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Don't Get Bit! Part One: Bite Avoidance Dealing with the Stranger Dog

The Centers for Disease Control (CDC) reports there are 4.5 million dog bites in the United States every year. About half of these dog bites happen in the home with dogs that are familiar to the victim. That leaves well over 2 million dog bites which occur from dogs which are not known to the victim. While many people report the bite “came from no where” or “for no reason”, the truth is that the vast majority of dog bites or aggression originate when the dog becomes scared or defensive.

Compounding the problem is that many people simply don’t recognize the signs of fear or impending aggression about to happen. After all, dog social cues are based on wolf pack social hierarchy and are not the same as human social cues. Not only can this result in miscommunication in both directions, but also result in missing warning cues altogether.

The best way to deal with dogs which may potentially bite you is to be calm, deliberate and non-confrontational. As nearly all aggressive dog behavior towards people is a result of fear, remaining calm gives the dog a chance to become calm as well. Still, most people will automatically react to an aggressive dog rather than stopping and being deliberately calm. Simply reacting will always increase your chance of being bitten.

The best way to prepare for meeting a strange dog is to get practice meeting new dogs. You should especially practice meeting dogs if you don’t already have a dog of your own or if you are normally scared of dogs. Practicing meeting dogs is not to force you to become a dog lover but rather to successfully avoid being bitten.

To get practice, you can start by asking a friend who has a dog to help. Practice is best done on a quiet, residential street. You don’t want to practice in the dog’s home as wolf pack social cues are different in their den versus out of the den.

The dog must be on a short lead and not loose. The owner should be calm and have a firm grip on the lead. Slowly approach to no closer than 5~6 feet. Ask the owner for permission to approach. When approved, crouch and step to 2~3 feet. Squat to the dog’s level and reach underhand towards the dog and let them sniff you. If the dog gives any appearance of being nervous, slowly back away and rise facing a bit away from the dog. Talk a bit to your friend and then walk away. Repeat this until you and the dog are comfortable with your approach and underhand petting of their chest.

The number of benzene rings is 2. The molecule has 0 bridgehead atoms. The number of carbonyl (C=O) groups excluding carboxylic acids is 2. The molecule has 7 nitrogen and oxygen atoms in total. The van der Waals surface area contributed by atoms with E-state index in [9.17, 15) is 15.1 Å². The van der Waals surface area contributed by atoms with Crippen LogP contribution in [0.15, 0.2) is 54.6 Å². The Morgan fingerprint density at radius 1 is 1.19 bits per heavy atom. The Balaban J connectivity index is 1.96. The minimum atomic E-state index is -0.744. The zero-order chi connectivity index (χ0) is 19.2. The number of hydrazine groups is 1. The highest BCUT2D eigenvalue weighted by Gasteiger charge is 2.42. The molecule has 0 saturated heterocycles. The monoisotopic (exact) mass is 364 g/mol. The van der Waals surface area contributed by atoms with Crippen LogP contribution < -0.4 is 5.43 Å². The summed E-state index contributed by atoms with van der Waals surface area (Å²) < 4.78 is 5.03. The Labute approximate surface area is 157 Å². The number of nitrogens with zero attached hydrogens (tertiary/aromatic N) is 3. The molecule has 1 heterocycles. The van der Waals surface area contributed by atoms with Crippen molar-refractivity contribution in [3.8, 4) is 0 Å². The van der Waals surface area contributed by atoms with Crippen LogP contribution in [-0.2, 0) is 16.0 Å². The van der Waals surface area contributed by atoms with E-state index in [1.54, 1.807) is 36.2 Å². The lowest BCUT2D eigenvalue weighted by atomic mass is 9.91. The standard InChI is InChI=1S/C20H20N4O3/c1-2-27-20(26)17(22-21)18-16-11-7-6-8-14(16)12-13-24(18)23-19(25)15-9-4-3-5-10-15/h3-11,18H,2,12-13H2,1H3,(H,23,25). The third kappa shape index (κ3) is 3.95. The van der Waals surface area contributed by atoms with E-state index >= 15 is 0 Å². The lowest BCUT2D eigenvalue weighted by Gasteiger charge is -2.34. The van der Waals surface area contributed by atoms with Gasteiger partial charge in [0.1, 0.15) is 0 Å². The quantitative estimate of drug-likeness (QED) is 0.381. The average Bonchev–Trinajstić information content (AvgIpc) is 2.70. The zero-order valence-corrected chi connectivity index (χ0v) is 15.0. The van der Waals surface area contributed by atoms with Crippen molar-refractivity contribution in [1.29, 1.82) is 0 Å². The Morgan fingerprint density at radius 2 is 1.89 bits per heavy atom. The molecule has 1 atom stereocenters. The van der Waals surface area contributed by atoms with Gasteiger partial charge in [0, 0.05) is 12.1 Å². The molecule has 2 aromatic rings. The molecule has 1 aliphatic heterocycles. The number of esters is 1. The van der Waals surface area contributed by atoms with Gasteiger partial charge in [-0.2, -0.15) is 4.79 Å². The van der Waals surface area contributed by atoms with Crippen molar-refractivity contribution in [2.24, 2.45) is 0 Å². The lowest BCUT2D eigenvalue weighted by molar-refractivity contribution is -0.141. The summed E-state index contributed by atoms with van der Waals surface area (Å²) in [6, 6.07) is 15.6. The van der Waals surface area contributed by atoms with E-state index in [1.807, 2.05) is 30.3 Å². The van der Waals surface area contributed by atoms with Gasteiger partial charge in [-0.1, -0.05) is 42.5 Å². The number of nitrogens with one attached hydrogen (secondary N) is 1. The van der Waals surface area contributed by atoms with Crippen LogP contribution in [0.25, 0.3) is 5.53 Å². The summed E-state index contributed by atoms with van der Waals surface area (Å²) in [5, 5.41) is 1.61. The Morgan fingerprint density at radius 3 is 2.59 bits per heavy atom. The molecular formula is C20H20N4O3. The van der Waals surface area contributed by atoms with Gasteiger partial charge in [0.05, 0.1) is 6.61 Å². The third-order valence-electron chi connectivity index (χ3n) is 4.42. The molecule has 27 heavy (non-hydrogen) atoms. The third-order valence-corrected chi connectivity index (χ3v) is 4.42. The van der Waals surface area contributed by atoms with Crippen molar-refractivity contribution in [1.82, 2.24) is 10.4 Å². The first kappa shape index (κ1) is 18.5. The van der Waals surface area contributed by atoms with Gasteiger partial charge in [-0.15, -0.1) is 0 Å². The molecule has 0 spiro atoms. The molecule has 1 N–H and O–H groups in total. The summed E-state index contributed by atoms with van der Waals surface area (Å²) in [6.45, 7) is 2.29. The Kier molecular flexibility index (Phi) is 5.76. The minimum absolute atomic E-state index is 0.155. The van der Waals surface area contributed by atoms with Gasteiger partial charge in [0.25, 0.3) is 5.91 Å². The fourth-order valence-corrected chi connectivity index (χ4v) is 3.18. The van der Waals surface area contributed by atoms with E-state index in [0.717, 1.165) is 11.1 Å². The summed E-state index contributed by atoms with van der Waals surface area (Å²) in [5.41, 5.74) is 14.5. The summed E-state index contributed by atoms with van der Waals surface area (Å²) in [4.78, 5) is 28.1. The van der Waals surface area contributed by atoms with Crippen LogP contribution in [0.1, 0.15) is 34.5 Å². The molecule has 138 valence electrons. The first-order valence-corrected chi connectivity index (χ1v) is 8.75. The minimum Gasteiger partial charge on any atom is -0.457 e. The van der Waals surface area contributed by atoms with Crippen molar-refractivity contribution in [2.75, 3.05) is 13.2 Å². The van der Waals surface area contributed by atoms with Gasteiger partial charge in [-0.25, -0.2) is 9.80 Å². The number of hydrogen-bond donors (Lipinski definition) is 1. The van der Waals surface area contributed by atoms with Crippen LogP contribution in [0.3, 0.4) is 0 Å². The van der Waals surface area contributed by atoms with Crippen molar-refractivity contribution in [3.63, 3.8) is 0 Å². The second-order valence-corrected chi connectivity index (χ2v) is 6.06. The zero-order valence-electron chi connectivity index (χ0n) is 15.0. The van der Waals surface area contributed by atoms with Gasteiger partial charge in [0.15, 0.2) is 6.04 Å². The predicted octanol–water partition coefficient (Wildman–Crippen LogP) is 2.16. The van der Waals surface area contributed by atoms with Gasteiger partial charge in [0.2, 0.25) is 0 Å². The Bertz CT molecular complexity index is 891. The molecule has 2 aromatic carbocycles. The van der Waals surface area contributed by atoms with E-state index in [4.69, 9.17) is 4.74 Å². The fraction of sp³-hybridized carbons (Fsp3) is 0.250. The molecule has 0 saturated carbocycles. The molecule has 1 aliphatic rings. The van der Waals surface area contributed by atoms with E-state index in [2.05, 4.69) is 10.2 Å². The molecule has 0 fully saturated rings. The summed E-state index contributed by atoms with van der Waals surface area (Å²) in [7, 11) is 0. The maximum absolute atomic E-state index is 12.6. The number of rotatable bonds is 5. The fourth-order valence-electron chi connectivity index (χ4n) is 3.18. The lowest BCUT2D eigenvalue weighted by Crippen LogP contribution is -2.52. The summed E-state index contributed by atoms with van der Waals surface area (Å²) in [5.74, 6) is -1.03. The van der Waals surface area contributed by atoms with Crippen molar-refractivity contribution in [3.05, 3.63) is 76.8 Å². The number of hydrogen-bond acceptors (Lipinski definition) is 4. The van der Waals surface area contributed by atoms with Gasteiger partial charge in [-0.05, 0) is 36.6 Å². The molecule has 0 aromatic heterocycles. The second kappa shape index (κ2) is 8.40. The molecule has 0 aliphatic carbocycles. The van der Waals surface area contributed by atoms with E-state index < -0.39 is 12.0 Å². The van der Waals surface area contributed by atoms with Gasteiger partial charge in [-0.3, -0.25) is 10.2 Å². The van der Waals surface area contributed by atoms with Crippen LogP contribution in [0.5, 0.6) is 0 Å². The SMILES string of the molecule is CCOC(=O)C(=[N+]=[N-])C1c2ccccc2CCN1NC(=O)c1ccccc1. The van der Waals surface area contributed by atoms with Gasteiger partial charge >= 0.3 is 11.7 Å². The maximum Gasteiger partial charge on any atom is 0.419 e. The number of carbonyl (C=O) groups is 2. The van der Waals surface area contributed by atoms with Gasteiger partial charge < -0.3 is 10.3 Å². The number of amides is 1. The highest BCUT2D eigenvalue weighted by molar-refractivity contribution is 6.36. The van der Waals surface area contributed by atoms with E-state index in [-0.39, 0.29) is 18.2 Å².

Once you’re gotten comfortable with your friend’s dog, you can gain more practice by visiting your local dog park. Many owners will happily cooperate in letting you practice meeting their dogs. Most dog parks have double gate entrances and will approach the park with their dogs on a lead. If you stand 15~20 feet away from the gate, this makes it easier for the owners, their dogs and you to ask about practicing your doggy greetings.

The more you practice your doggy greetings, the more you’ll be able to remain calm in the face of an aggressive dog. Remember, the goal is to avoid getting bitten “from out of no where” or “for no reason”.

Finally, never forget dogs are wolves. Genetically, the differences between wolves and dogs are truly minor and all dog behavior is rooted in the wolf behavior. You don’t need to become a wolf yourself. You just need to understand there’s a difference between a dog’s social cues regarding fear and aggression and human social cues.



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